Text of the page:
These official final program mission reports issued by the NASA Johnson Space Center cover missions in 1992: STS-42, STS-45, STS-49, STS-50, STS-46, STS-47, STS-52, and STS-53. In these thorough reports, with information and specifics not available on NASA website mission descriptions, each orbiter system is reviewed in detail along with technical information on performance and anomalies.
STS-42: The primary objective of the STS-42 mission was to complete the objectives of the first International Microgravity Laboratory (IML-1). The crew for this forty-fifth Space Shuttle flight was Ronald J. Grabe, Col., USAF, Commander; Steven S. Oswald, Pilot; Norman E. Thagard, M.D., Mission Specialist 1 (Payload Commander); William F. Readdy, Mission Specialist 2; David C. Hilmers, Col., USMC, Mission Specialist 3; Roberta L. Bondar, Ph.D, Payload Specialist 1; and Ulf D. Merbold, Ph.D, Payload Specialist 2.
STS-45: The primary objective of this mission was to successfully perform the planned operations of the Atmospheric Laboratory for Applications and Science-1 (ATLAS-1) and the Shuttle Solar Backscatter Ultraviolet Instrument (SSBUV) payloads.
STS-49: The primary objectives of this flight were to perform the operations necessary to re-boost the International Telecommunications Satellite VI (INTELSAT VI) spacecraft and to fulfill the requirements of the Assembly of Station by Extravehicular Activity (EVA) Methods (ASEM) payload.
STS-50: The primary objective of the STS-50 flight was to successfully perform the planned operations of the United States Microgravity Laboratory (USML-1) payload. The secondary objectives of this flight were to perform the operations required by the Investigations into Polymer Membrane Processing (IPMP), and the Shuttle Amateur Radio Experiment II (SAREX-II) payloads.
STS-46: The primary objective of this flight was to successfully deploy the European Retrievable Carrier (EURECA) payload and perform the operations of the Tethered Satellite System-1 (TSS-1) and the Evaluation of Oxygen Interaction with Material Ill/Thermal Energy Management Processes 2A-3 (EOIM-III/TEMP 2A-3).
STS-47: The primary objective of the STS-47 flight was to successfully perform the planned operations of the Spacelab-J (SL-J) payload [containing 43 experiments of which 34 were provided by the Japanese National Space Development Agency (NASDA)]. The secondary objectives of this flight were to perform the operations of the Israeli Space Agency Investigation About Hornets (ISAIAH) payload, the Solid Surface Combustion Experiment (SSCE), the Shuttle Amateur Radio Experiment-II (SAREX-II), and the Get-Away Special (GAS) payloads. The Ultraviolet Plume Instrument (UVPI) was flown as a payload of opportunity.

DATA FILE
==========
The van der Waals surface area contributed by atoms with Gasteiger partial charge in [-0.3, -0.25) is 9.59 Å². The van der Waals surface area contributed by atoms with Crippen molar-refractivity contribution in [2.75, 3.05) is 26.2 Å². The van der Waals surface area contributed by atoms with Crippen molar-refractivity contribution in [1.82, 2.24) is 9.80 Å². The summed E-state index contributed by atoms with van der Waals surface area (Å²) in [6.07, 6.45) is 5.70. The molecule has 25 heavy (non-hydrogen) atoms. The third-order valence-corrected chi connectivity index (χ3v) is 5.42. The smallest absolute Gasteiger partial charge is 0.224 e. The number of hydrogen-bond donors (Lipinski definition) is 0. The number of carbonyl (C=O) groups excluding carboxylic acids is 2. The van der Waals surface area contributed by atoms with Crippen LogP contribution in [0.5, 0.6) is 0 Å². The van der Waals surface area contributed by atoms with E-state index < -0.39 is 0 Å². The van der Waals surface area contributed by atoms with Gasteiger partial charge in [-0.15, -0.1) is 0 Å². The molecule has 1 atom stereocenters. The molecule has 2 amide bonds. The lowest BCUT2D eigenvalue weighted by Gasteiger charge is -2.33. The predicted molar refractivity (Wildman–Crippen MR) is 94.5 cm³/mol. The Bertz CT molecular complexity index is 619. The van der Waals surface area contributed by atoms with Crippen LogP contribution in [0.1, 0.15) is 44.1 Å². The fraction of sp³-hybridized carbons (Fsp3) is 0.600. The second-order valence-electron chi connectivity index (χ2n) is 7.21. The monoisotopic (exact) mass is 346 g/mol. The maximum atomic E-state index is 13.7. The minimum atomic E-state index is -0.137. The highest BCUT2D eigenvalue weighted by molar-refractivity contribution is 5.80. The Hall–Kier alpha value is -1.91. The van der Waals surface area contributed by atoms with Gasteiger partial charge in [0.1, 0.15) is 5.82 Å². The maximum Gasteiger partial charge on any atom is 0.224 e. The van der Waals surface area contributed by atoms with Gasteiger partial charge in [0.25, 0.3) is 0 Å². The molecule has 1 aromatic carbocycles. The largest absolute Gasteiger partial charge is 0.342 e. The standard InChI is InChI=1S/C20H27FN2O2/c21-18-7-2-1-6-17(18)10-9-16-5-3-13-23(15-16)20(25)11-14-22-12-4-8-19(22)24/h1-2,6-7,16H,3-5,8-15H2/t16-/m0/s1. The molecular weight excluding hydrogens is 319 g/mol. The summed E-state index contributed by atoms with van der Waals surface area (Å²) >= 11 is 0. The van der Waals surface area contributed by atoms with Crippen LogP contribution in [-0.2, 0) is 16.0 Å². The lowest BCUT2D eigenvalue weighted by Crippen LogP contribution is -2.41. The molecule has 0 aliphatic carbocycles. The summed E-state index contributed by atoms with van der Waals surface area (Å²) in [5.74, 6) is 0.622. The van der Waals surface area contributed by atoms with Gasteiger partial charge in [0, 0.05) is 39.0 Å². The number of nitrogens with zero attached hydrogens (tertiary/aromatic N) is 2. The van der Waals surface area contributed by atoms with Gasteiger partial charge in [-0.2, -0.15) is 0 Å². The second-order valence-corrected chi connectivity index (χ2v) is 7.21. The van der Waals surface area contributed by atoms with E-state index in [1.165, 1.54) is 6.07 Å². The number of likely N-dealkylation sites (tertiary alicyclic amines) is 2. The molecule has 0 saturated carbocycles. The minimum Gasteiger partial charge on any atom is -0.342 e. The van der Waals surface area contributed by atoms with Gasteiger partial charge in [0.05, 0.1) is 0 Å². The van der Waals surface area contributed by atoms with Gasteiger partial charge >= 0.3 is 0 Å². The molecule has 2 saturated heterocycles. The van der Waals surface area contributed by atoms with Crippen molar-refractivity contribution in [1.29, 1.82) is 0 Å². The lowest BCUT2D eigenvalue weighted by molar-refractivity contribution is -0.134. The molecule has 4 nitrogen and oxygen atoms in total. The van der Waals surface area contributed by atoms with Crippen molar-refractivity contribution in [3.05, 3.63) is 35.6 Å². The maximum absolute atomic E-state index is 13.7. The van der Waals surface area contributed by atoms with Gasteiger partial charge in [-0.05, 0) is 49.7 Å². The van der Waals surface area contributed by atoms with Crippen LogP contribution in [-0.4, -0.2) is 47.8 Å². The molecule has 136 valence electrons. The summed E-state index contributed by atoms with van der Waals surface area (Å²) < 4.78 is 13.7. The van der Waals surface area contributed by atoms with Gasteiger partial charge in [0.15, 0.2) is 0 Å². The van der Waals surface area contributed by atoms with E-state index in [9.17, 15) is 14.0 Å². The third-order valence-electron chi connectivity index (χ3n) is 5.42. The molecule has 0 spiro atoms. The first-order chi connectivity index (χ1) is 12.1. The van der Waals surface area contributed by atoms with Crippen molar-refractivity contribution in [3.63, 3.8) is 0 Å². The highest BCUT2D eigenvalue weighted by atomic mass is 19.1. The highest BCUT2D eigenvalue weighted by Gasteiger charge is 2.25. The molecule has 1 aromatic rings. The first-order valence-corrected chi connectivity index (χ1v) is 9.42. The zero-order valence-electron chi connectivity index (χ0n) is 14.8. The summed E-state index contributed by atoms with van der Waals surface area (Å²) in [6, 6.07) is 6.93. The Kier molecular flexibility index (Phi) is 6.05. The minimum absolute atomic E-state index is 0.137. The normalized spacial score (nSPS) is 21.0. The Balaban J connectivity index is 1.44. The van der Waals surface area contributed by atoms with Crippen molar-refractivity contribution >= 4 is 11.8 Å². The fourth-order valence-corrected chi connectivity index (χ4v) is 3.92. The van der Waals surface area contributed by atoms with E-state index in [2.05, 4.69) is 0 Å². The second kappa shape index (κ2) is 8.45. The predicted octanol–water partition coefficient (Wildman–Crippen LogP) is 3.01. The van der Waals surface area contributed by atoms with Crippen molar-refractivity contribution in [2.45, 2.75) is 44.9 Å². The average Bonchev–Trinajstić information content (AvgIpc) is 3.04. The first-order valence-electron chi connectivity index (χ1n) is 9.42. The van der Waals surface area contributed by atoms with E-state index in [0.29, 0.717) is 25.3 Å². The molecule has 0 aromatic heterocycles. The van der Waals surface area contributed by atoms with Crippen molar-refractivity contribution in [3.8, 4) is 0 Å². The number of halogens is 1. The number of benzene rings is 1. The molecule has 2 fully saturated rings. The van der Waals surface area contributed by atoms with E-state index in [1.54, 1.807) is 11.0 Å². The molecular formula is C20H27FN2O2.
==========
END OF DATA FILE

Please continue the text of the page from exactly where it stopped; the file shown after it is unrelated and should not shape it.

STS-52: The primary objectives of this flight were to successfully deploy the Laser Geodynamic Satellite (LAGE0S-II) and to perform operations of the United States Microgravity Payload-1 (USMP-1).
STS-53: The primary objective of this flight was to successfully deploy the Department of Defense 1 (DOD-1) payload. The secondary objectives of this flight were to perform the operations required by the Glow Experiment/Cryogenic Heat Pipe Experiment Payload (GCP); the Hand-Held, Earth-Oriented, Real-time, Cooperative, User-Friendly, Location-Targeting and Environmental System (HERCULES); the Space Tissue Loss (STL); the Battlefield Laser Acquisition Sensor Test (BLAST); the Radiation Monitoring Equipment-Ill (RME-III); the Microcapsules in Space-1 (MIS-1); the Visual Function Tester-2 (VFT-2); the Cosmic Radiation Effects and Activation Monitor (CREAM); the Clouds Logic to Optimize Use of Defense Systems-IA (CLOUDS-1A); the Fluids Acquisition and Resupply Experiment (FARE); and the Orbital Debris Radar Calibration Spheres (ODERACS).
|File size:||378 KB|
About the Author
For over a quarter of a century, our news, educational, technical, scientific, and medical publications have made unique and valuable references accessible to all people.
Our imprints include PM Medical Health News, Advanced Professional Education and News Service, Auto Racing Analysis, and World Spaceflight News.
Many of our publications synthesize official information with original material. They are designed to provide a convenient user-friendly reference work to uniformly present authoritative knowledge that can be rapidly read, reviewed or searched. Vast archives of important data that might otherwise remain inaccessible are available for instant review no matter where you are.
The e-book format makes a great reference work and educational tool. There is no other reference book that is as convenient, comprehensive, thoroughly researched, and portable - everything you need to know, from renowned experts you trust.
Our e-books put knowledge at your fingertips, and an expert in your pocket!
Most Helpful Customer Reviews